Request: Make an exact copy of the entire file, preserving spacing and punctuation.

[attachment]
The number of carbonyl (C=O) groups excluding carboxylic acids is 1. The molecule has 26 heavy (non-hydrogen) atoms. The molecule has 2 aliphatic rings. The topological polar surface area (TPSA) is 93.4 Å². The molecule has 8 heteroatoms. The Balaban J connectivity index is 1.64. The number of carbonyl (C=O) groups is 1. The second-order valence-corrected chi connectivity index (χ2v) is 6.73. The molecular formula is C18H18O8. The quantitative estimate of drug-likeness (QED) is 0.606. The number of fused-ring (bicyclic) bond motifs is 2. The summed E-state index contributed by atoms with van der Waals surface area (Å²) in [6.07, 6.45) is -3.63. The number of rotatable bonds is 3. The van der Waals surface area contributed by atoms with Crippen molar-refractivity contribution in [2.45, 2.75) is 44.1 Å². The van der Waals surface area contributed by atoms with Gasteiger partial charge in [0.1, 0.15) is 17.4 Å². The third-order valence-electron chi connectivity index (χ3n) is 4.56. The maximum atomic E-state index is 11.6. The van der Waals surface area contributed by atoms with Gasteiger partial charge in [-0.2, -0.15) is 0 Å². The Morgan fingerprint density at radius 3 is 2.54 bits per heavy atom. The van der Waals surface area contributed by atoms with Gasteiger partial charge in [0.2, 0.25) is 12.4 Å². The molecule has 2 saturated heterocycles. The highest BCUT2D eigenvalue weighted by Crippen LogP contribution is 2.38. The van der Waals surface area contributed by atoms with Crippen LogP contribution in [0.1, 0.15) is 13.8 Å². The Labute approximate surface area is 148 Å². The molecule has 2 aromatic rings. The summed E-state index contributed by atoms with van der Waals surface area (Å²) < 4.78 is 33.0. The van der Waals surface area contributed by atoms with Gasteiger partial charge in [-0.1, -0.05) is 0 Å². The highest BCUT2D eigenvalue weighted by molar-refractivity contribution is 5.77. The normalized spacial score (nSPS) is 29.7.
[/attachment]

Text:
The number of carbonyl (C=O) groups excluding carboxylic acids is 1. The molecule has 26 heavy (non-hydrogen) atoms. The molecule has 2 aliphatic rings. The topological polar surface area (TPSA) is 93.4 Å². The molecule has 8 heteroatoms. The Balaban J connectivity index is 1.64. The number of carbonyl (C=O) groups is 1. The second-order valence-corrected chi connectivity index (χ2v) is 6.73. The molecular formula is C18H18O8. The quantitative estimate of drug-likeness (QED) is 0.606. The number of fused-ring (bicyclic) bond motifs is 2. The summed E-state index contributed by atoms with van der Waals surface area (Å²) in [6.07, 6.45) is -3.63. The number of rotatable bonds is 3. The van der Waals surface area contributed by atoms with Crippen molar-refractivity contribution in [2.45, 2.75) is 44.1 Å². The van der Waals surface area contributed by atoms with Gasteiger partial charge in [0.1, 0.15) is 17.4 Å². The third-order valence-electron chi connectivity index (χ3n) is 4.56. The maximum atomic E-state index is 11.6. The van der Waals surface area contributed by atoms with Gasteiger partial charge in [-0.2, -0.15) is 0 Å². The Morgan fingerprint density at radius 3 is 2.54 bits per heavy atom. The van der Waals surface area contributed by atoms with Gasteiger partial charge in [0.2, 0.25) is 12.4 Å². The molecule has 2 saturated heterocycles. The highest BCUT2D eigenvalue weighted by Crippen LogP contribution is 2.38. The van der Waals surface area contributed by atoms with Crippen LogP contribution in [0.1, 0.15) is 13.8 Å². The Labute approximate surface area is 148 Å². The molecule has 2 aromatic rings. The summed E-state index contributed by atoms with van der Waals surface area (Å²) < 4.78 is 33.0. The van der Waals surface area contributed by atoms with Gasteiger partial charge in [-0.1, -0.05) is 0 Å². The highest BCUT2D eigenvalue weighted by molar-refractivity contribution is 5.77. The normalized spacial score (nSPS) is 29.7.